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Ensuring Stable, Robust, and Accurate LS-DYNA Models


LS-DYNA simulation models, both large and small, frequently suffer from undetected modeling errors that can cause runs to die prematurely. Sometimes even minor model changes can introduce stability issues indicating a lack of robustness. Runs that die prematurely squander significant resources, something which I generally refer to as “simulation waste�.

A recently developed procedure that has proven successful in boosting stability and robustness in most cases is known as “model shakedown�. During the pre-processing stage, a “shakedown� can be done early in the development process to detect and remove any modeling/software issues that are likely to cause numerical instabilities. Repeating this process frequently during the product lifecycle helps ensure clean and robust models and minimizes simulation waste.

The first step in model shakedown involves preparation of the entire model for prediction in either single or multiple load cases. Since most models are now being built for use in multiple scenarios, the shakedown can be limited to just one model with no specific loading condition. Once the model is built with all the necessary features (besides the loading), the input file is modified such that a run can be made for a relatively small number of cycles (a minimum of 100 is recommended). This value can be specified using the parameter ENDCYC on the *CONTROL_TERMINATION keyword. To get a sufficient number of response points for reviewing the shakedown output, the ASCII and BINARY databases should also be set up to yield a minimum of 100 points. Depending on the model content, all relevant ASCII output should be requested, such as global statistics (GLSTAT), joint forces (JNTFORC), section forces (SECFORC), contact forces (RCFORC), sliding interface energies (SLEOUT), nodal outputs (NODOUT), etc… Considering a global constant timestep, DT, of 1 second, running the job for 100 cycles would result in a termination time of 100 seconds. The output DT for both ASCII and BINARY to request for eveycle cycle would then be equal to DT. This can be easily accomplished using the *PARAMETER_EXPRESSION keyword as shown below:

*KEYWORD
*PARAMETER_EXPRESSION
R ENDTIM 100
R DT 1
I ENDCYL 100
R ASCII_DT DT
R BIN_DT DT
*CONTROL_TERMINATION
ENDTIM, &ENDCYL
*DATABASE_BINARY_D3PLOT
&BIN_DT
*DATABASE_GLSTAT
&ASCII_DT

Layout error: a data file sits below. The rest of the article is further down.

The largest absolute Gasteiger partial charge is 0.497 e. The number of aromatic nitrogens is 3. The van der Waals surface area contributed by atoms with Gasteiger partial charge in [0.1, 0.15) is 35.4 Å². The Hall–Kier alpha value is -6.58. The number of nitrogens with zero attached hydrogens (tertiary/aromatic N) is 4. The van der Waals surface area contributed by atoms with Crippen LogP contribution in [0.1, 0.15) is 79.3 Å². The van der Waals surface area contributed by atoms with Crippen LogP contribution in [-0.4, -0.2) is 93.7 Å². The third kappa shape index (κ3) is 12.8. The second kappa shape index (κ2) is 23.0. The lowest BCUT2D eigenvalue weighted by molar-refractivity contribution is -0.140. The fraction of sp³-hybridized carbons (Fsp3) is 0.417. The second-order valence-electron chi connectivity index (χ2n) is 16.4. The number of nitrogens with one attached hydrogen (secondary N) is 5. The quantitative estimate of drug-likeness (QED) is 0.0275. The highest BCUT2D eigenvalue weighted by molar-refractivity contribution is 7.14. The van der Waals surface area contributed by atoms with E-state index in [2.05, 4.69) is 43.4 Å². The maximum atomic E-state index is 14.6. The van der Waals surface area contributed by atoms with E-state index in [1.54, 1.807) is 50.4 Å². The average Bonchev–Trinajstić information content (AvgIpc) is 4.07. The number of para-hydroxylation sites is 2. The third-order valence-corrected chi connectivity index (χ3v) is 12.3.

*DATABASE_MATSUM
&ASCII_DT
*DATABASE_JNTFORC
&ASCII_DT
*DATABASE_SLEOUT
&ASCII_DT
*DATABASE_RCFORC
&ASCII_DT
*DATABASE_ABSTAT
&ASCII_DT
...

With the output requests specified above and no loading conditions, all ASCII response magnitudes and all nodal displacements must be zero. Any non-zero values indicate an inherent instability and quickly help to identify areas that may require debugging. Instabilities related to contact, material properties, element quality, and connections (joints, springs, etc…) can be easily isolated and fixed in this process which otherwise could be very difficult since the non-zero responses cannot be identified with normal loading conditions included. It may be necessary to scale the nodal displacements (usually x10000) to detect undesired displacements. It may also be necessary to view the model in either a wireframe or a edge display mode so inner component’s nodal movements are visible. Once all the energy levels and the response magnitudes are accounted for, the model can be used for simulating the actual load events. This process can also be done on a regular basis as new design changes are incorporated into the model. In Summary, the process of model shakedown involves the following steps:

  1. Remove all load definitions such as *LOAD_OPTION, *INITIAL_ OPTION, etc…
  2. Set the termination time to 100 cycles using *CONTROL_TERMINATION.
  3. Set all ASCII and BINARY requests to output every cycle.
  4. Include all relevant ASCII requests such as MATSUM, GLSTAT, JNTFORC, SECFORC, RCFORC, SLEOUT, etc…
  5. Post-process results to ensure there are no energy issues and that all non-zero response magnitudes are accounted for.

It should be noted that not all instabilities can be fixed with this process. Negative volume and contact breakdowns are part of other potential model instabilities which should be addressed with good modeling practices in the material and contact definitions.